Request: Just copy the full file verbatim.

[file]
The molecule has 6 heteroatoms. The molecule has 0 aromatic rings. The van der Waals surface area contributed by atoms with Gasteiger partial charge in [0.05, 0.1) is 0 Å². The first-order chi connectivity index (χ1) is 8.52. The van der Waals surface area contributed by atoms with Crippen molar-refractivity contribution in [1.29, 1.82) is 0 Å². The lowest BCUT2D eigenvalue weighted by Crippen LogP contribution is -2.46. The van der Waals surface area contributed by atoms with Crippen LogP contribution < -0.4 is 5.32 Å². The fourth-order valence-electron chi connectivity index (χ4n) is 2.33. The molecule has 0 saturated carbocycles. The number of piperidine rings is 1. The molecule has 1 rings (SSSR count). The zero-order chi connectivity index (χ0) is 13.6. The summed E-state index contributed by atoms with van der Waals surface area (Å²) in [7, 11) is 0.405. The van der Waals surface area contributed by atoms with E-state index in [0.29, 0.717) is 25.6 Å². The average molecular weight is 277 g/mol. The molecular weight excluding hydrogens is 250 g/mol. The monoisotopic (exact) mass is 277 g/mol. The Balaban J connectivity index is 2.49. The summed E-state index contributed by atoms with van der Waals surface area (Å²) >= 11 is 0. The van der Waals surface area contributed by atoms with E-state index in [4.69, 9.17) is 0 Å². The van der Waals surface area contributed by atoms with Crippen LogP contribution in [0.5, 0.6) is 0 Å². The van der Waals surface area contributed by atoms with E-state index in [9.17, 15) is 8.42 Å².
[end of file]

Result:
The molecule has 6 heteroatoms. The molecule has 0 aromatic rings. The van der Waals surface area contributed by atoms with Gasteiger partial charge in [0.05, 0.1) is 0 Å². The first-order chi connectivity index (χ1) is 8.52. The van der Waals surface area contributed by atoms with Crippen molar-refractivity contribution in [1.29, 1.82) is 0 Å². The lowest BCUT2D eigenvalue weighted by Crippen LogP contribution is -2.46. The van der Waals surface area contributed by atoms with Crippen LogP contribution < -0.4 is 5.32 Å². The fourth-order valence-electron chi connectivity index (χ4n) is 2.33. The molecule has 0 saturated carbocycles. The number of piperidine rings is 1. The molecule has 1 rings (SSSR count). The zero-order chi connectivity index (χ0) is 13.6. The summed E-state index contributed by atoms with van der Waals surface area (Å²) in [7, 11) is 0.405. The van der Waals surface area contributed by atoms with E-state index in [0.29, 0.717) is 25.6 Å². The average molecular weight is 277 g/mol. The molecular weight excluding hydrogens is 250 g/mol. The monoisotopic (exact) mass is 277 g/mol. The Balaban J connectivity index is 2.49. The summed E-state index contributed by atoms with van der Waals surface area (Å²) >= 11 is 0. The van der Waals surface area contributed by atoms with E-state index in [4.69, 9.17) is 0 Å². The van der Waals surface area contributed by atoms with Crippen LogP contribution in [0.5, 0.6) is 0 Å². The van der Waals surface area contributed by atoms with E-state index in [9.17, 15) is 8.42 Å².